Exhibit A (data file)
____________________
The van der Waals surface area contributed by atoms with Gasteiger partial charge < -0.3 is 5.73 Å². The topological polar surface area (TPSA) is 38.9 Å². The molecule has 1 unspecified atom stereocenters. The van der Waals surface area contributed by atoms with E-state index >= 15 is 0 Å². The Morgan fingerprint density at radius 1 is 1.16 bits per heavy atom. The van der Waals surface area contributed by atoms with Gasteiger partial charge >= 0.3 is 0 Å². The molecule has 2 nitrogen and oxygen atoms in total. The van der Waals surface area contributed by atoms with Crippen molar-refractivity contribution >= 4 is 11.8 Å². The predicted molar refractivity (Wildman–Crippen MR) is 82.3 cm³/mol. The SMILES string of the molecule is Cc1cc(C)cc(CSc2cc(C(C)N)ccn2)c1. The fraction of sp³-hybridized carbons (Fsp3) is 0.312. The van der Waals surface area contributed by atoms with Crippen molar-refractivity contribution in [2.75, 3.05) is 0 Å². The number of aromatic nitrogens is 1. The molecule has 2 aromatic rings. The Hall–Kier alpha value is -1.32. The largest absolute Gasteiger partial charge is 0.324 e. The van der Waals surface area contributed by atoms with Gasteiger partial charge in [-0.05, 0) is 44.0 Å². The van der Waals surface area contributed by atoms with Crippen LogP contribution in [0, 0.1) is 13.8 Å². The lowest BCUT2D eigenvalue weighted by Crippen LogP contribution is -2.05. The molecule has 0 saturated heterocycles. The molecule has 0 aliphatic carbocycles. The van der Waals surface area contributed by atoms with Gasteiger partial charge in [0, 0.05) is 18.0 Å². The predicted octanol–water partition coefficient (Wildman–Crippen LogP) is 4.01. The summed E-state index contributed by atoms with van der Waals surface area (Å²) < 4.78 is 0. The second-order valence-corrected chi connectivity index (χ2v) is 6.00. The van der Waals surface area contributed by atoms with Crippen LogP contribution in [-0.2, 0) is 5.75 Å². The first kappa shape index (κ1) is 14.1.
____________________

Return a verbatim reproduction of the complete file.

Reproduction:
The van der Waals surface area contributed by atoms with Gasteiger partial charge < -0.3 is 5.73 Å². The topological polar surface area (TPSA) is 38.9 Å². The molecule has 1 unspecified atom stereocenters. The van der Waals surface area contributed by atoms with E-state index >= 15 is 0 Å². The Morgan fingerprint density at radius 1 is 1.16 bits per heavy atom. The van der Waals surface area contributed by atoms with Gasteiger partial charge >= 0.3 is 0 Å². The molecule has 2 nitrogen and oxygen atoms in total. The van der Waals surface area contributed by atoms with Crippen molar-refractivity contribution >= 4 is 11.8 Å². The predicted molar refractivity (Wildman–Crippen MR) is 82.3 cm³/mol. The SMILES string of the molecule is Cc1cc(C)cc(CSc2cc(C(C)N)ccn2)c1. The fraction of sp³-hybridized carbons (Fsp3) is 0.312. The van der Waals surface area contributed by atoms with Crippen molar-refractivity contribution in [2.75, 3.05) is 0 Å². The number of aromatic nitrogens is 1. The molecule has 2 aromatic rings. The Hall–Kier alpha value is -1.32. The largest absolute Gasteiger partial charge is 0.324 e. The van der Waals surface area contributed by atoms with Gasteiger partial charge in [-0.05, 0) is 44.0 Å². The van der Waals surface area contributed by atoms with Crippen LogP contribution in [0, 0.1) is 13.8 Å². The lowest BCUT2D eigenvalue weighted by Crippen LogP contribution is -2.05. The molecule has 0 saturated heterocycles. The molecule has 0 aliphatic carbocycles. The van der Waals surface area contributed by atoms with Gasteiger partial charge in [0, 0.05) is 18.0 Å². The predicted octanol–water partition coefficient (Wildman–Crippen LogP) is 4.01. The summed E-state index contributed by atoms with van der Waals surface area (Å²) < 4.78 is 0. The second-order valence-corrected chi connectivity index (χ2v) is 6.00. The van der Waals surface area contributed by atoms with Crippen LogP contribution in [-0.2, 0) is 5.75 Å². The first kappa shape index (κ1) is 14.1.